White/Flexible questions from a New Guy

Discussion in 'Finishing Techniques' started by tn_prvteye, Aug 10, 2009.

  1. tn_prvteye
    tn_prvteye New Member
    I'm working on a scratch-built model aircraft, and I was wondering about the properties of the "White/Flexible" material. I assume you can sand it and paint it, but can you scribe it? I need to scribe some panel lines and wasn't sure if it's possible. Also, can I use enamels or do I need to use acrylics?

  2. aeron203
    aeron203 New Member
    Model aircraft are a great application of this technology, but if you are scribing panel lines you may be missing the point of 3d printing. Ideally those details would be in the 3d model.

    To answer you question, yes you can work with it, but the material does not cut very easily. It's nylon and will deform under pressure.

    Regarding finishing, the material is very porous. You can put whatever you want on it, but if you try all at once it will absorb it like a sponge. First, seal it with a few light coats of spray, taking care to dry it completely between coats.
  3. virtox
    virtox Active Member Moderator
    Indeed, you can better incorporate all (surface) details in the model itself.
    Post production refinement is tricky (although not impossible) with swf.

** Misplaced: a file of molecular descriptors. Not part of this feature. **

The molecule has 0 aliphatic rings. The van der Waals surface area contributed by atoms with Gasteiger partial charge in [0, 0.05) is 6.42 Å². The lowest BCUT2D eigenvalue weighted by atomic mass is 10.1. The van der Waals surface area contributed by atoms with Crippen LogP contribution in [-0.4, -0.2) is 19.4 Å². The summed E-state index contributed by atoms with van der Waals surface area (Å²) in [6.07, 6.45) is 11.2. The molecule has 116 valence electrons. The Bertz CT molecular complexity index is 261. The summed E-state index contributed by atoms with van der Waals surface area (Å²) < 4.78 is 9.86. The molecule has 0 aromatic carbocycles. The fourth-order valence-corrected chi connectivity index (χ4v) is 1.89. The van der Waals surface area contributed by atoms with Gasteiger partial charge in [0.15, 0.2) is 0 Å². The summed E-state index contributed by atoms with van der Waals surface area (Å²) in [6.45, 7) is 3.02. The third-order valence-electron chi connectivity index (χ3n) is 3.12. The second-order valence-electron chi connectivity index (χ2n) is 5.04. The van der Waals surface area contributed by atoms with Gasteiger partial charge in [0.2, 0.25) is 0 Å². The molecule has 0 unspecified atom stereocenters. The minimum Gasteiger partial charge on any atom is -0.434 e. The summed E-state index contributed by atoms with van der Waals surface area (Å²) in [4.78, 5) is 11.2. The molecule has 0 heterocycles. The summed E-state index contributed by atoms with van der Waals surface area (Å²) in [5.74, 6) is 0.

Enamel pant works great with SWF, I used it on several models :Eardrops
    And they turned out great !
    Although, my painting skills aren't that great, so to get an even finish I dipped the models in the paint and then removed the excess.

    My personal attempts at using a brush mostly failed, because the process is quite unforgiving as to paint direction differences.
    Mostly due to the very rapid absorption, I think.
    That is why I resorted to dipping ;)

    One thing I noticed is that the enamel (solvents?) seems to (temporarily) make the SWF a little more flexible/bendy/flimsy.
    But after drying, it seems at least as strong as the unpainted, perhaps stronger.

    Also, there are several model plane/helicopter designers around this site, I saw some topics on increasing SWF strength by dipping in cyanoacrylate. But that stuf scares me ;)

    Also check out this painting 3D printed SLS models tutorial


    Last edited: Dec 24, 2009